Cavalry Arms CAV-15 Polymer AR-15 mold and IP for sale

Cavalry Arms used to make a unique polymer AR-15 lower receiver until they were shutdown by the BATFE for failing to comply with some regulations. The current owner of the molds used to produce the lowers is putting them, along with all the associated IP, up for sale. He sale price is about $60,000. The buyer will need a press and nylon welding machine before production could start. These cost about $90,000.

CAV-15 Lower

I really liked the CAV-15 lowers with their integrated pistol grips and A2-style stocks. I hope someone purchases the mold and starts up production.

[ Many thanks to jdun1911 for emailing me the link. ]

Steve Johnson

Founder and Dictator-In-Chief of TFB. A passionate gun owner, a shooting enthusiast and totally tacti-uncool. Favorite first date location: any gun range. Steve can be contacted here.


  • A1-type stock dude.

  • Spacecadet

    It’s CAValry, not Calvary. The former is the reconnaisance branch of the US Army, where the latter is where Jesus died.

  • Calvary: Crucifixion site outside Jerusalem.
    Cavalry: Mounted soldiers.

    Left as an exercise for the reader which one CAV-15 is intended to refer to.

  • I’m getting a 502 Error on the link…

  • Hrachya Hayrapetyan

    I guess it was called Cavalry Arms (not Calvary).
    Feel free not to post this comment.

    • Thanks guys for the spelling correction. I have been pronouncing the name wrong as well as typing it wrong 🙂

  • MacK

    Knowing the guys at Cav personally… As for their ATF issues; I would say it was more of an ATF lead witch-hunt and fishing expedition lead by an over-zealous field office, that later lead to Project “Gun Runner to the mexi cartels” err… I mean “Fast and Furious”…

  • PT

    What is the price differential between a CNC mill and buying cast lowers vs CAV arms approach? It might be cheaper to stick with aluminium.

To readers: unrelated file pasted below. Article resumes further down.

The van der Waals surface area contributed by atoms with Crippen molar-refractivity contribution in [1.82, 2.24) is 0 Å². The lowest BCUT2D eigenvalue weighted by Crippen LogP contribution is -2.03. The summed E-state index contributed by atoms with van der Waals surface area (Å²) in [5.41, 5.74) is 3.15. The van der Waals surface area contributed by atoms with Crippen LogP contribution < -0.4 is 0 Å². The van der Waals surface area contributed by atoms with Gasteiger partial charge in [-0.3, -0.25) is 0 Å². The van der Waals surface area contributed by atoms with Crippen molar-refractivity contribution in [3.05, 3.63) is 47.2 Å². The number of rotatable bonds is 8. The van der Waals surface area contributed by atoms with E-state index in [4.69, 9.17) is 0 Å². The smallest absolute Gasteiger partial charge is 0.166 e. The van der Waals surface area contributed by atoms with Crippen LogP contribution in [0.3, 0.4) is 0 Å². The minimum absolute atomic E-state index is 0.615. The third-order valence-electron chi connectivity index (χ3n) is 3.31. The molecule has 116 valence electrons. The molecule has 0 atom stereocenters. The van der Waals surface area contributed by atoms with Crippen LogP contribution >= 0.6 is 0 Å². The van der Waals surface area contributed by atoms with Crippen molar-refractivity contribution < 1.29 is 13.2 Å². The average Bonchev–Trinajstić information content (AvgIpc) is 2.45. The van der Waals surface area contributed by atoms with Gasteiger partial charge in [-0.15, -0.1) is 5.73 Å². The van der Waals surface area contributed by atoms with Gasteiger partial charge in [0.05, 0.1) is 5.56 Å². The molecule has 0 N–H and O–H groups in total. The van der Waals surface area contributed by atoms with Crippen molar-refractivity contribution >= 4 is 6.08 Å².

• Lance

    Hope they make a durable cheap lower in A1 specs.

  • Jesse

    PT I have a Cav lower and it was $180 for a complete lower when I bought it back in Feburary of 2008. Compare that with $250 or more for a complete lower in aluminium and it is a bit cheaper. It’s also a full pound lighter than the standard M4 configuration lower so if you are trying to build the ultimate light weight gun it was best option.

    Before they went under they were building a version with a shorter stock that I was eager to receive. I hope whoever buys the IP goes ahead and makes that new shorter stock. I’d love to have one.

    • Cav did not “go under”. They manufactured parts and stocks as well as a line of medical supply rigs. They do not produce firearms any more.

  • Chase

    I definitely hope someone buys them and produces polymer lowers. They’re an idea whose time has come, and it’d be good to see polymer lowers for the AR-15 platform, especially high-quality ones.

  • d

    i bought my cav arms lower for $125 from DSGArms a while back, not sure on the price now

  • Airrider

    Looks alright. I’d rather not have it in Power Tool Yellow, but hey, whatever works.

  • I bought a lower from them when I suspected the ATF was going to try to shut them down back in ’09. While I like supporting the industry, I wouldn’t buy a CavArms lower again- too out of spec, difficult to assemble, and required too much custom fitting of parts. The lower is wider than spec, so hammer/trigger pins don’t sit flush and are recessed, leaving you to give your best guess if they’re even or retaining. And I had to break out the Dremel and grind down the bolt catch buffer because the channel in the receiver wasn’t deep enough. It’s an interesting gun and concept, but nothing I’d ever want to run through a carbine class or stake my life on.

    • Rob Malone

      I have two Sabre Defence lightweight rifles each with the Cavalry Arms composite stocks. I’m satified with them and prefer their light weight and tight fit. The only problem I have is with the triggers. I tried to use a drop in replacement but sent them back the the manufacturer because they would not work. I suspect it was because of the closed flat bottom of the stock at the point. I was reluctant to do any milling of the stock and had contacted Sabre for assistance but their troubles were occurring about that time and didn’t hear back from them and soon after I forgot about it. Does anyone out there have any input or advice as to a fix and can they recommend a drop in trigger assembly that would be an improvement. I use one of the rifles for deer hunting with a 6.5 Grendel upper.

  • Hah. That’s Oleg’s photo of my rifle. Glad to see it’s popular.

  • I appreciate you sharing this article.Thanks Again. Really Great.